The adventure continues, and the shield hero’s power grows.

With the illustrious beginning of Shield Hero over, the show has moved on to the meat of its week-by-week, slowly progressing the larger story forward while following an episodic format about Naofumi’s shield-bearing adventures. This is a big shift from the first 6 episodes that placed a larger emphasis on survival and developing Naofumi’s plight and personality in this twisted world he’s found himself in. Now, however, things are much more about cleaning up the mess left behind the other heroes who go throughout the land ruining things with their reckless and stupid behavior.

Going from village to village, Naofumi and friends encounter a village plagued with sentient plants that have taken over the town with their monstrous vines, along with a village plagued by a disease spread by the corpse of a dead dragon. In addition, he meets a new ally in a girl named Melty, who has some more going on than first meets the eye.

This format is less intense, but more fun, and offers opportunities for Naofumi to upgrade his skills and grow from his battles. It’s an exciting experience seeing someone who was once so weak and forlorn gain so much power, even though he’s still pretty forlorn. The triumph of skill and intelligence (Such as using his plant manipulation abilities to sell fruit to a nearby vendor) over brazen cocky power (Like in the case of the spear hero) makes for an audience bond with Naofumi that encourages interest in the story. In addition, building out the party has solidified all the format all the more.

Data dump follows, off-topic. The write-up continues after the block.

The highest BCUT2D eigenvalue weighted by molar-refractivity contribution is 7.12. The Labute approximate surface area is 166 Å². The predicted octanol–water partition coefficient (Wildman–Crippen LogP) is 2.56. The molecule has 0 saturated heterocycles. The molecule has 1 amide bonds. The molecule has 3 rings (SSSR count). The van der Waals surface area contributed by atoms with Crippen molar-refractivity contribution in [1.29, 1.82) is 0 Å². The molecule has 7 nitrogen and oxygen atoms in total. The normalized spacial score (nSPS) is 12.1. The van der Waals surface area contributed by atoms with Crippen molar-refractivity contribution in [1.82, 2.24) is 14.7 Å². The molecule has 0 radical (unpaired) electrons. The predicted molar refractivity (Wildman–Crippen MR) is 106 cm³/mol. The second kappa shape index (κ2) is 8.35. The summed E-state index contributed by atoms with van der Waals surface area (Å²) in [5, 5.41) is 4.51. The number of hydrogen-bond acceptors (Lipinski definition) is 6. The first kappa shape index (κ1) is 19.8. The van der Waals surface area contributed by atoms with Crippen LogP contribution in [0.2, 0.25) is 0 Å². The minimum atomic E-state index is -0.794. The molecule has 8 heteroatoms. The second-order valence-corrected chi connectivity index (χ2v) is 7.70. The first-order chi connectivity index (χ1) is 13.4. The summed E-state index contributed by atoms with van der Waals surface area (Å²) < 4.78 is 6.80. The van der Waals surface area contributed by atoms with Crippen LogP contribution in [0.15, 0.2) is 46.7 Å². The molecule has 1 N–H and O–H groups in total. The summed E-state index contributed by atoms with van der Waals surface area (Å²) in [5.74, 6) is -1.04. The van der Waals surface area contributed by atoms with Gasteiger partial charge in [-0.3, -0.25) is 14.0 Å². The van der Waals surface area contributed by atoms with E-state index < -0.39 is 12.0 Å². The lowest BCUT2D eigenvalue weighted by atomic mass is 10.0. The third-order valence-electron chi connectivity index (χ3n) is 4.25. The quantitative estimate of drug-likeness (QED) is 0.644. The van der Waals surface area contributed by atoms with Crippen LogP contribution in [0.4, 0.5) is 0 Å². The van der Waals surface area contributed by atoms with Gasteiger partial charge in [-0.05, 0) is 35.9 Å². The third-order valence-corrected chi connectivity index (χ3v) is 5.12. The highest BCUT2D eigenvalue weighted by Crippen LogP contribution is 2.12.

Rising of the Shield Hero has impressed me quite a bit so far with its ambitious take on the isekai genre and its focus on character building a small, but likable cast. However, this series is definitely limited by its English voice acting compared to the original Japanese. Subtitles aren’t for everyone, but the quality of acting between the two languages is night and day. Too often, the side characters of Shield Hero sound like goofy caricatures of people instead of actual people, while the main cast suffers from “Bland protagonist syndrome.” There’s nothing about Naofumi’s voice that separates him from most anime protagonist voices I’ve heard. You could replace his voice with that of a protagonist from almost any other show and it wouldn’t change anything.

Despite that, though, the story remains strong, as its core elements blend together to make a story that’s both a good adventure and a fun romp through a fantasy world. I said before that this is “Isekai done right”, and I stand by that 100%. Though there are issues with the dub and some definite trappings of the genre that put me off, they’re nowhere near as egregious as some of the other garbage isekais out there.


Erich Hau

Erich is a northern California based writer on the front lines of the nerd frontier. When he's not burning the midnight oil he enjoys musicals, smooth jazz, and a good cup of dark roast. Cream and sugar not included.

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